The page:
While traditional thinking has held that female mammals are born with all of the eggs they will ever have, newer research has demonstrated that adult mouse and human ovaries contain a rare population of progenitor germ cells called oogonial stem cells capable of dividing and generating new oocytes. Using a powerful new genetic tool that traces the number of divisions a cell has undergone with age (its ‘depth’) Shapiro and colleagues counted the number of times progenitor germ cells divided before becoming oocytes; their study was published in PLoS Genetics in February this year.

If traditional thinking held true, all divisions would have occurred prior to birth, and thus all oocytes would exhibit the same depth regardless of age. However, the opposite was found — eggs showed a progressive increase in depth as the female mice grew older.

In their assessment of the work by Shapiro and colleagues — published recently in a PLoS Genetics Perspective article — reproductive biologists Dori Woods, Evelyn Telfer and Jonathan Tilly conclude that the most plausible explanation for these findings is that progenitor germ cells in ovaries continue to divide throughout reproductive life, resulting in production of new oocytes with greater depth as animals age.

Although these investigations were performed in mice, there is emerging evidence that oogonial stem cells are also present in the ovaries of reproductive-age women, and these cells possess the capacity, like their mouse counterparts, to generate new oocytes under certain experimental conditions. While more work is needed to settle the debate over the significance of oocyte renewal in adult mammals, Woods and colleagues emphasize that “the recent work of Shapiro and colleagues is one of the first reports to offer experimental data consistent with a role for postnatal oocyte renewal in contributing to the reserve of ovarian follicles available for use in adult females as they age.”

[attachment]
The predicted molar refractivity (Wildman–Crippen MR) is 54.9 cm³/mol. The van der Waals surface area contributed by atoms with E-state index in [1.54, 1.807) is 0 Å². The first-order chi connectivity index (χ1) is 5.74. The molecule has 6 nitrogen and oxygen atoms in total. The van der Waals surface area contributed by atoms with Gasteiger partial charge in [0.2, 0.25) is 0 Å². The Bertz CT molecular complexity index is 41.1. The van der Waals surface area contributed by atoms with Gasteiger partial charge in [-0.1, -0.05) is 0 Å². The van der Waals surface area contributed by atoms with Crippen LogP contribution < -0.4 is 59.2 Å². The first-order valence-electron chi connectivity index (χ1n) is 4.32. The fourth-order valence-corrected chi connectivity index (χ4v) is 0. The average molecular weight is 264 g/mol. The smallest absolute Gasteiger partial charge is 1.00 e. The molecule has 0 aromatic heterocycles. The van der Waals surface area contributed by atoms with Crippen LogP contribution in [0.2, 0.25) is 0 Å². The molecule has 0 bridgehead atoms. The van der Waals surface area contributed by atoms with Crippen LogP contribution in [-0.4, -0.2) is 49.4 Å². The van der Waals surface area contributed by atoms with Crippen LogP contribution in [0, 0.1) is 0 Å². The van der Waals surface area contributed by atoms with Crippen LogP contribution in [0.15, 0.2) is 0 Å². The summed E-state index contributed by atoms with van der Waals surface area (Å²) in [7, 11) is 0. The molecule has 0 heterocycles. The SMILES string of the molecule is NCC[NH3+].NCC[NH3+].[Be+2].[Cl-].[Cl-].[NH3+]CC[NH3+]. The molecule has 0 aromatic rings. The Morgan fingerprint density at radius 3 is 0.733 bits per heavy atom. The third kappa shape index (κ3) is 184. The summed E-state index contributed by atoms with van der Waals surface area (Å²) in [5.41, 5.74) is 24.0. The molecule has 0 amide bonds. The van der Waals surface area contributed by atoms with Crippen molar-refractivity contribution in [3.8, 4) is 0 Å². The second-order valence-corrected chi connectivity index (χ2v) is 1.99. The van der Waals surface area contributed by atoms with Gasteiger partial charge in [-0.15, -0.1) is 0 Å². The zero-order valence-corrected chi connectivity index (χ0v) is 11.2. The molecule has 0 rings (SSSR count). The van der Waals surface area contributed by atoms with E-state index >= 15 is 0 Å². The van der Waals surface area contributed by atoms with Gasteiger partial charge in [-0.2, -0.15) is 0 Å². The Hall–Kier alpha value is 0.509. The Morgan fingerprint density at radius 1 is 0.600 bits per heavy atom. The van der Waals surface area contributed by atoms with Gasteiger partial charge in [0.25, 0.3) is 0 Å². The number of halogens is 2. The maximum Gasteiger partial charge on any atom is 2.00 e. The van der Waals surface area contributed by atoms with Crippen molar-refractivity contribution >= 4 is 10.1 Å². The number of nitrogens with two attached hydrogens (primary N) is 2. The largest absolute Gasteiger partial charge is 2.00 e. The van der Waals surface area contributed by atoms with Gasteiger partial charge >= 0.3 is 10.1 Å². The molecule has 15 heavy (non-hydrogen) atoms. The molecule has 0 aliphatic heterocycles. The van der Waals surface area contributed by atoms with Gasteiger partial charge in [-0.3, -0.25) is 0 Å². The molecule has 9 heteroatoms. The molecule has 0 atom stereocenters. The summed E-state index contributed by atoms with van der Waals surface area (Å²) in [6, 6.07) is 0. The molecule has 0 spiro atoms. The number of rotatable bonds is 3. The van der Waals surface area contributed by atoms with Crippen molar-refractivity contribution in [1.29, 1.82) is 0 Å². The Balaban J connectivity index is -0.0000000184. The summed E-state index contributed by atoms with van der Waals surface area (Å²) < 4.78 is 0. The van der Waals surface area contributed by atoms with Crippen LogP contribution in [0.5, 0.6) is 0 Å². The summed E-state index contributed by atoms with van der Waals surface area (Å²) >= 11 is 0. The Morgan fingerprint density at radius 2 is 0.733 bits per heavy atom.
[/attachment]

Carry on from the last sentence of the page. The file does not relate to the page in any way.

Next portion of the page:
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The above story is reprinted from materials provided by Public Library of Science.

Note: Materials may be edited for content and length. For further information, please contact the source cited above.

Journal Reference:

  1. Woods DC, Telfer EE, Tilly JL. Oocyte Family Trees: Old Branches or New Stems? PLOS Genet, 2012 DOI: 10.1371/journal.pgen.1002848

Note: If no author is given, the source is cited instead.

Disclaimer: This article is not intended to provide medical advice, diagnosis or treatment. Views expressed here do not necessarily reflect those of ScienceDaily or its staff.

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CT angiography speeds emergency diagnosis of heart disease in low-risk patients

ScienceDaily (July 25, 2012) — Incorporating coronary CT angiography (CCTA) into the initial evaluation of low-risk patients coming to hospital emergency departments (EDs) with chest pain appears to reduce the time patients spend in the hospital without incurring additional costs or exposing patients to significant risks. The report of a study conducted at nine U.S. hospitals appears in the July 26 New England Journal of Medicine.

“We found that the use of CCTA in emergency department evaluation of acute chest pain very effectively identified which patients did or did not have coronary artery obstruction, allowing clinicians to focus the use of resources on patients with heart disease,” says Udo Hoffmann, MD, MPH, director of the Cardiac MR PET CT program at Massachusetts General Hospital (MGH) and corresponding author of the NEJM article. “Although the use of CCTA added to the amount of diagnostic testing used in the evaluation process, compared with current standard protocols it significantly reduced length of stay without increasing costs.”

CCTA combines advanced CT scanning with the use of intravenous contrast material to produce detailed images of blood vessels supplying the heart without the need for cardiac catheterization. Several previous studies, including an immediate predecessor to the current one, have indicated that CCTA can effectively distinguish chest pain patients that do not have coronary artery disease, but those studies all had such limitations as lack of a control group or limited analysis of factors like costs and radiation exposure. The current study — ROMICAT (Rule Out Myocardial Infarction/Ischemia Using Computer Assisted Tomography)-II — was designed to determine whether a CCTA-based evaluation strategy could improve clinical decision making at different hospitals across the country.